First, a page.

There’s nothing quite like sitting at the Terrace on a quiet night during late summer chatting with the members of a band. It is even better when imagining how easily they could start rocking out and turn that calm into high-energy revelry.
The Treats, one of Madison’s most promising local bands, is composed of bassist Tim Payne, drummer Don Isham and his younger brother, vocalist and guitarist Andy Isham. Although initially claiming to not be in a talkative mood, as the evening becomes more comfortably cooler Andy’s position as spokesman becomes apparent. Allowing his stream of consciousness to manifest, he explains Don’s natural ability as like that of a late 1980s Phil Collins, discusses the time Weezer’s Rivers Cuomo spent at Harvard, and touches on the power of Hemingway’s great mental storage before turning to the current question regarding the process involved in the creation of a song.
Some artists feel intimidated by the use of a tape recorder in an interview, but the Isham brothers use recorders often in their songwriting to capture inspirational moments.
“There are natural melodies all around,” Andy said. “There never really are background sounds for me. You need to just quiet your brain and it becomes a matter of allowing songs to come.”
Andy explains the manner in which the Treats put music together in terms of a hierarchy. A member has an idea, and the band members get together and work through the song on different levels. At the broad developing base they experiment with finding complementary sounds. The initial mutations and transformations begin to slow after many practices and performances until there is a cemented apex of their labors.
Then there is the actual engineering and production of the songs, which they did themselves for their debut album Paint Your Blood.
Payne and the Ishams all hold engineering degrees from the University of Wisconsin and their attention to structure comes out in their music.
“We have a pretty regular, pop structure to our songs … chorus, verse, chorus. Our math allows us to maintain that symmetry of sound,” Payne said. “With computer programs we can record and then change the sounds, bringing the bass up or whatever, until it is right.”
Every part of that structural trinity is essential for the indefinable “right” sound the Treats work to produce.
“We learned to play together and we play whatever it is we like,” Payne said.
When asked to give a name to their music, the Treats are certain only that there is little to no influence of math rock in their own sound. The most specific, and vague at best, means with which Andy could express the sounds one could expect from the Treats came out as “high energy blues, garage band, kind of psychedelic, kind of Brit pop … with some G ‘n R, definitely.”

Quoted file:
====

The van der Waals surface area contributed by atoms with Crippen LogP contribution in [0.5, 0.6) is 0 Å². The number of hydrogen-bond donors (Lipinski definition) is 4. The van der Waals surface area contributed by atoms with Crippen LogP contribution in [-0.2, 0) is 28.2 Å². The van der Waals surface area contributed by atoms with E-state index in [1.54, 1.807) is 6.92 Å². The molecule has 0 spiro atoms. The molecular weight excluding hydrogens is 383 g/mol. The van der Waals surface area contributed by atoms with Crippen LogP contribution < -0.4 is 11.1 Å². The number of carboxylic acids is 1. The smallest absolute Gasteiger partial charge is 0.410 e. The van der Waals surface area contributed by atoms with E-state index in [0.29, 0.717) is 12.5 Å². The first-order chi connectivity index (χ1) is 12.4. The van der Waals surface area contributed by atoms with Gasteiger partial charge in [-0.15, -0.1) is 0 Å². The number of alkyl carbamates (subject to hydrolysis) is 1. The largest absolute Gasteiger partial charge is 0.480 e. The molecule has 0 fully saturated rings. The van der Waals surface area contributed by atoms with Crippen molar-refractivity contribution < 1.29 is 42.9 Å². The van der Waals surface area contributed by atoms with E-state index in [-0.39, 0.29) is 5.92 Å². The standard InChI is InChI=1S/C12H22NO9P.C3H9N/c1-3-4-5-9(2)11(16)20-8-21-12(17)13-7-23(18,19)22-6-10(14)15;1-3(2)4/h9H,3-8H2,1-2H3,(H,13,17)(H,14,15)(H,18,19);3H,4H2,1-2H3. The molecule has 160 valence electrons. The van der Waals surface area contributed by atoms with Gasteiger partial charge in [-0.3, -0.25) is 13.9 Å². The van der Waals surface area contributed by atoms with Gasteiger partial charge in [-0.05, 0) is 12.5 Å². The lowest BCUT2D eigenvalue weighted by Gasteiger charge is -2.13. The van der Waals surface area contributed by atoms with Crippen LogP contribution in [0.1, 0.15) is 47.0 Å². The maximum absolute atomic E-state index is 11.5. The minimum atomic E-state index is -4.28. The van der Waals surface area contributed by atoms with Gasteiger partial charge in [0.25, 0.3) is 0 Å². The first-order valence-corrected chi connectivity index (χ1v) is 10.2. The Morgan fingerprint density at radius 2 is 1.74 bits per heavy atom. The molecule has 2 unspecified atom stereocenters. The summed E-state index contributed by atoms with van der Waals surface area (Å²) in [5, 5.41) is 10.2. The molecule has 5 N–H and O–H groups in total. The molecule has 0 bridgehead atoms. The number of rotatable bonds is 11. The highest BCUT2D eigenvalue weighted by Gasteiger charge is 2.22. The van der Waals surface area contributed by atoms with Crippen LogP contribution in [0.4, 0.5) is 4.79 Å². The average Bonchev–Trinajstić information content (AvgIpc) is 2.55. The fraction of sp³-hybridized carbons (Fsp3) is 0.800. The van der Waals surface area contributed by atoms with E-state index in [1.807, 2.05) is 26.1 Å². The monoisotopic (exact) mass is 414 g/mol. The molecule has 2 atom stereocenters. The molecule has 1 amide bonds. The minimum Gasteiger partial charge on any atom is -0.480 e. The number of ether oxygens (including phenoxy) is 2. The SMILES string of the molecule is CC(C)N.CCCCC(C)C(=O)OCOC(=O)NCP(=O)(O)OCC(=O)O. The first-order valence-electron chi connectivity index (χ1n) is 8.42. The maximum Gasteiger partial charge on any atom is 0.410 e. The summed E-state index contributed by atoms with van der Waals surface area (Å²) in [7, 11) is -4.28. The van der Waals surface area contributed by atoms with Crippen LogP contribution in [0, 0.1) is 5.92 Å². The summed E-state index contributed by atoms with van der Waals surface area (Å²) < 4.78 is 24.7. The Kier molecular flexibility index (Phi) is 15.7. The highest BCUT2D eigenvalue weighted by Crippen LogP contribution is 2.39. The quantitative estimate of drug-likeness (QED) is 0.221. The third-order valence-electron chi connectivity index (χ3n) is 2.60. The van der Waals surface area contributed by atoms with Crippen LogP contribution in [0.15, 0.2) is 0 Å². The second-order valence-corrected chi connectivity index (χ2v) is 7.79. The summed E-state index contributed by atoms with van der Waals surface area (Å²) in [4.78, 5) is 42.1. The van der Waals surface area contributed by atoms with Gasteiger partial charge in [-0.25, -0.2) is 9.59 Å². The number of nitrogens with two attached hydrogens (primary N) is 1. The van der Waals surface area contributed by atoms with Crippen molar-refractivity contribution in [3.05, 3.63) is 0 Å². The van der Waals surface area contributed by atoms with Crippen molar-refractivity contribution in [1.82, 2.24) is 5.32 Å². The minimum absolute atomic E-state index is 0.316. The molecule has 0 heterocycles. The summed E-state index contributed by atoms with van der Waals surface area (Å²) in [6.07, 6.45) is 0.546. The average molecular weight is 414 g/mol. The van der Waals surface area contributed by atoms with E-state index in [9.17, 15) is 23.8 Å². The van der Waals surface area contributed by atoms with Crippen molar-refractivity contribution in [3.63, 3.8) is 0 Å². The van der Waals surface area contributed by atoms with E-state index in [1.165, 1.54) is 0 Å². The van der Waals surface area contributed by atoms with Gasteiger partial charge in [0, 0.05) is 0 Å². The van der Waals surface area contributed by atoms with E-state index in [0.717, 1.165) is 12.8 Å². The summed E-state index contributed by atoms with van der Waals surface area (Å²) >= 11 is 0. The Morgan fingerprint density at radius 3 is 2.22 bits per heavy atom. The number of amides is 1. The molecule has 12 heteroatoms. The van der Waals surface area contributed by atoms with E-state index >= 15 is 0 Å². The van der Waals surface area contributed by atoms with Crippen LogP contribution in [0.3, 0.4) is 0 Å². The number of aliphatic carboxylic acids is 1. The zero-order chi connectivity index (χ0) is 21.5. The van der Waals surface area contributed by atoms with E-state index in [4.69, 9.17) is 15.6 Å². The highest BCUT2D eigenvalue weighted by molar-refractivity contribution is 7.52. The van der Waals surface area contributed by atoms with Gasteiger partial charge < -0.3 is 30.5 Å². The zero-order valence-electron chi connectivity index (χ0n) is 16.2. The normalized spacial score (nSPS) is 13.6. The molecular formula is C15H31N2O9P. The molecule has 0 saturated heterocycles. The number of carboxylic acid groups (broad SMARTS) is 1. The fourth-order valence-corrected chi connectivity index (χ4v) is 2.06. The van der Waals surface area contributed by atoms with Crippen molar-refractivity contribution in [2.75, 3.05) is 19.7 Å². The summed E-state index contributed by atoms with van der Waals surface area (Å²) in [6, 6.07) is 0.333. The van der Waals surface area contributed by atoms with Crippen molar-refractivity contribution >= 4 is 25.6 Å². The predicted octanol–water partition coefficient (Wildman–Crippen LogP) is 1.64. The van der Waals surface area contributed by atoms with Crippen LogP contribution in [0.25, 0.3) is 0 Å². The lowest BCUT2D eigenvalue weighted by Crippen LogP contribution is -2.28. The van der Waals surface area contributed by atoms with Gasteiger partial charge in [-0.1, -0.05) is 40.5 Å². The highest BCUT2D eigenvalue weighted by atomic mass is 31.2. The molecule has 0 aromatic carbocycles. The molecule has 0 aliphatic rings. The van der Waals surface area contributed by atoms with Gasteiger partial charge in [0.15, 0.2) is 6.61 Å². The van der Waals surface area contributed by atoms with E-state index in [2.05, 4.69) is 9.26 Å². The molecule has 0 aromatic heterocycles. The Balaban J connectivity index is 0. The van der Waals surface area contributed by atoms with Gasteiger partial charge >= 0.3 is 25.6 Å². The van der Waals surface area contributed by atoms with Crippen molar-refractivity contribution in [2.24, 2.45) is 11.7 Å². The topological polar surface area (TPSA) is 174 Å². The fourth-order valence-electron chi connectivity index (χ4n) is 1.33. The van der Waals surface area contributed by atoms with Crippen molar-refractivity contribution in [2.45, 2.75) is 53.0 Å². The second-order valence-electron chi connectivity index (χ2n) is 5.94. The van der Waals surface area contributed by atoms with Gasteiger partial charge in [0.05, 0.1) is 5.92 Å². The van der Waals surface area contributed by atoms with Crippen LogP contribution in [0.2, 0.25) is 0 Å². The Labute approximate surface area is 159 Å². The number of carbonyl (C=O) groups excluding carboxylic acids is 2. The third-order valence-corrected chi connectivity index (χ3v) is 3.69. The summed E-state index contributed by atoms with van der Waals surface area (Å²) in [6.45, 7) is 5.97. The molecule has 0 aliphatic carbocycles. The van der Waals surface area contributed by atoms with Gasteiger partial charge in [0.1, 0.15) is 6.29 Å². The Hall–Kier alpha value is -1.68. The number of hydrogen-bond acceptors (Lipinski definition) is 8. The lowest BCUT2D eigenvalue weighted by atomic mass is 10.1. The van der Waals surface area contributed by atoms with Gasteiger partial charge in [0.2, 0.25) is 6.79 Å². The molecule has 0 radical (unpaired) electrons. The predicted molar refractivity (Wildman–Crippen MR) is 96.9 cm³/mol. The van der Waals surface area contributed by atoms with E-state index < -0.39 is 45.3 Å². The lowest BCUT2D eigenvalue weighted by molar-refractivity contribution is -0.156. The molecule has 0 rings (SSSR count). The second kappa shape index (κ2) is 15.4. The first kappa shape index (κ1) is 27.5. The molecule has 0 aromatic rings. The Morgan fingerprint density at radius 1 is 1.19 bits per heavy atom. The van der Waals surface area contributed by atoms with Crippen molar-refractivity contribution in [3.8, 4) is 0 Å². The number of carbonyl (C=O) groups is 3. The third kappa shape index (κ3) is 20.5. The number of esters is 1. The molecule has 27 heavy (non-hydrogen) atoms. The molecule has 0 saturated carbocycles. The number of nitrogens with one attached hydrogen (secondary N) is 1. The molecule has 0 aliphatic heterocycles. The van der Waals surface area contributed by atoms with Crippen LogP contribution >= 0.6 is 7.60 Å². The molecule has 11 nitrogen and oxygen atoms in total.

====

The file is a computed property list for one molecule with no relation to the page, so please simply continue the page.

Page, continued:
The craftiness of Paint Your Blood is very simply that wide display of genres, unified only by the high quality each distinct number displays.
“I can go through each and every song and tell you who we pinched what sounds from. In that sense, we are traditional rock and roll,” Don said. “Everyone steals and builds upon the sounds of someone else.”
The Treats’ particular brand of rock and roll began in 2000 when Payne, after enduring the musical messing around of his neighbors, decided there was a bass missing in the mix. He had the bass. Payne quit his lessons and the sounds of beginning musicians led to the beginning of a new sound.
The trio lacked an official name until 2002 when Payne signed them up for the Battle of the Bands on Engineering Mall.
“We needed a name to be in it, so we Googled some ideas,” Don said. “We must have gone through at least twenty possibilities and don’t really know where the Treats came from. I like it because it can be read as a noun, you know like candy and Halloween, trick or treat.
“But then there’s the verb form,” Andy said.
Last year, Andy took a nearly debilitating fall. In addition to physical difficulties for Andy, the accident left the Treats out of practice for at least five months.
“One doctor told me I wouldn’t play again. Another didn’t say anything. I think having that goal of doing this again really fueled my progress,” Andy said. “It made those ten hours a day of physical therapy worth it. Yeah, I had to learn how to play in a way my wrist would work, but I can play, and I can do only ten minutes of therapy before a show rather than an hour or more.”
Andy said the determination to play again intensified the band’s playing.
“We don’t really bullshit around as much like we used to, like a lot of bands do,” Andy said. “There is almost this sense of urgency. We throw out so many songs that just aren’t working and we want to get to those ones that we can really evolve into something worthwhile.”
The Treats focus right now on taking those songs and developing them into tunes that stick in the listener’s ear.
No doubt the sounds of the Treats will leave listeners pleased, but there is the issue of getting the waves to the ears.
“There are a lot of great bands out in Madison, and a lot of great places to hear live music,” Andy said. “But not enough people seem to know about that, are really exposed to it on a regular basis.” In a rare audible moment, Don interjects with the intensity of his brother, “So go support your local bands.”